Q. I am 61 and was divorced from my husband two years ago after more than 16 years of marriage. He died a few months ago at 72 and had been receiving Social Security benefits of $1,663 a month. I am working part-time, earning $13,000 a year, and want to continue doing so. According to the Social Security calculator, my own retirement benefit would be $1,028 a month if I claim at age 62, $1,364 at age 66 (my full retirement age), or $1,800 at age 70. If I claim a (reduced) widow’s survivor benefit before age 66, I expect to receive $1,314 a month if I file now at age 61½ or $1,347 at age 62.
Can I apply just for my survivor's benefits now, continue to work, apply for Medicare at age 65, and at age 70 file for my own benefits? Also, while receiving survivor's benefits, would I need to apply for my own benefits at age 66 and suspend it until age 70; or can I continue to collect survivor's benefits, with no need to apply and suspend at 66, and change to my own benefits at 70? — Elizabeth
A. This is an incredibly well-informed query, so, first off, kudos to Elizabeth for doing her homework and doing such a good job looking out for herself. The details she provides are essential for figuring out her best Social Security claiming choice.
The simple answer to her question—whether to claim survivor's benefits now—is “Yes.” The reasons for this illustrate the complexity of individual retirement benefits, as well as the way benefits interact, which can increase or reduce your Social Security income. This is a key issue for women, who tend to outlive their spouses and file the lion's share of survivor claims.
The rules for widow's (or survivor's) benefits are different from spousal benefits, which involve claims on a current or divorced spouse. Survivor’s benefits may be taken as early as age 60, while spousal benefits normally can’t begin until age 62. Both benefits are lowered if you claim early, but the percentage reductions differ. That’s because survivors can claim up to six years before reaching their full retirement age (FRA), which is 66 for current claimants, compared with just four years for early spousal claims.
Another key difference is that survivor benefits do not trigger deeming when taken prior to full retirement age, which can be a real headache. If you are eligible to file for a spousal benefit and do so before age 66, Social Security will deem you to be also filing for your own retirement benefit. It does not pay two benefits at the same time but will give you an amount roughly equal to the greater of the two benefits. Further, once your retirement benefit has been triggered early, it will be permanently reduced.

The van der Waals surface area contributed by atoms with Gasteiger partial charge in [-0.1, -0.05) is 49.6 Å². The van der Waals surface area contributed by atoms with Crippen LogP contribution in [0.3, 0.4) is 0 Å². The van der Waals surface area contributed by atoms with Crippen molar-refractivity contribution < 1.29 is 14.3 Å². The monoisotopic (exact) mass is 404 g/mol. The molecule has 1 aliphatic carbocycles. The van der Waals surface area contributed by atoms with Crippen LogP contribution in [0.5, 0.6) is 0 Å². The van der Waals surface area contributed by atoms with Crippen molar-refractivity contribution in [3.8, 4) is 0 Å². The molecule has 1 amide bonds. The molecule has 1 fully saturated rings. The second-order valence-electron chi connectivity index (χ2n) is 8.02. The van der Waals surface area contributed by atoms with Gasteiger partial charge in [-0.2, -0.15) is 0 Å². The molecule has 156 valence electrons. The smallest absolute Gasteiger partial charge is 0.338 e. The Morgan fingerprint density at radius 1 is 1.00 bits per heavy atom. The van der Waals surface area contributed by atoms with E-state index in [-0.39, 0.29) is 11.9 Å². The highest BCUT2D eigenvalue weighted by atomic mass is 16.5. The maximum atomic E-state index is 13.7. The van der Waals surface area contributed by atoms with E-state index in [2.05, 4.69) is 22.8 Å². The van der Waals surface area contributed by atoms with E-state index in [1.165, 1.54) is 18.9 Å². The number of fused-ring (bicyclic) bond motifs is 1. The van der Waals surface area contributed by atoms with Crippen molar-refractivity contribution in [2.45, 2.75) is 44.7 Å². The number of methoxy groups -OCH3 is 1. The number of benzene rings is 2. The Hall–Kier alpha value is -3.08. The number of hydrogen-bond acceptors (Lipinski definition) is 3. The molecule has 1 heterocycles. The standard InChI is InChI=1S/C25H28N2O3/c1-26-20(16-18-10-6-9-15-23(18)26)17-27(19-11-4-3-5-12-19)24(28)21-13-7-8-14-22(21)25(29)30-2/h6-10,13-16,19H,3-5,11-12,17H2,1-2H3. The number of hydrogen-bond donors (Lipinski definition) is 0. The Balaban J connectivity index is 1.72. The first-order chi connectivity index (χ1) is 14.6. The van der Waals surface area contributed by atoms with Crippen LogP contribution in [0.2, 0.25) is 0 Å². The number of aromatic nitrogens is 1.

The good news is that deeming does not apply to survivor benefits. So Elizabeth can file for a widow’s benefit right away and not trigger a claim for her own retirement benefit. Because it’s likely her retirement benefit will be higher at age 70 than her widow’s benefit, she should plan on taking the widow’s benefit as soon as possible. At age 70, she can switch to her retirement benefit .
She is correct that she will be hit with an early filing reduction. But given the small increases she would receive if she waited, the benefit of deferring is outweighed by the gains of claiming now. That's because she will get more years of benefits, so the cumulative amount of income will be greater.
The modest earnings she receives won't be a factor either. “Since her earnings are below the 2014 annual earning limits, she could qualify for widows benefits beginning this month with no loss of benefits due to the earnings test,” says James Nesbitt, a Social Security claims representative for nearly 40 years who now provides benefits counseling for High Falls Advisors in Rochester, NY.
“Depending on her past work history, her continued contributions into the Social Security system by working may have the effect of increasing her monthly benefit amount,” he adds. “The online retirement calculator on Social Security’s website will allow for future earnings to be used in estimating benefits.”
Elizabeth should set up an appointment now at a local Social Security office in order to begin receiving benefits as soon as possible, Nesbitt adds. If she files for her survivor benefit before age 65, Social Security should automatically enroll her in Medicare.
Further, Nesbitt notes, the precise amount of her survivor’s benefit depends on when her late husband filed early for his retirement benefit. This, like much else about Social Security, can be very complicated. But if his $1,663 benefit was the result of an early retirement filing, her actual survivor’s benefit could end up being much higher than she estimates. She should review this possibility when she meets with the agency to file her claim.
Lastly, she should not file and suspend her own retirement benefit but simply collect her survivor’s benefit and then claim her own retirement benefit at age 70. “Once a retirement claim has been filed at 66, albeit suspended, the amount of the widow’s benefit will be calculated as if she is [also] receiving the retirement benefit,” Bennett notes. “A ‘file and suspend’ would reduce or possibly eliminate the widow’s benefit.”
Philip Moeller is an expert on retirement, aging, and health. His book, “Get What’s Yours: The Secrets to Maxing Out Your Social Security,” will be published in February by Simon & Schuster. Reach him at email@example.com or @PhilMoeller on Twitter.
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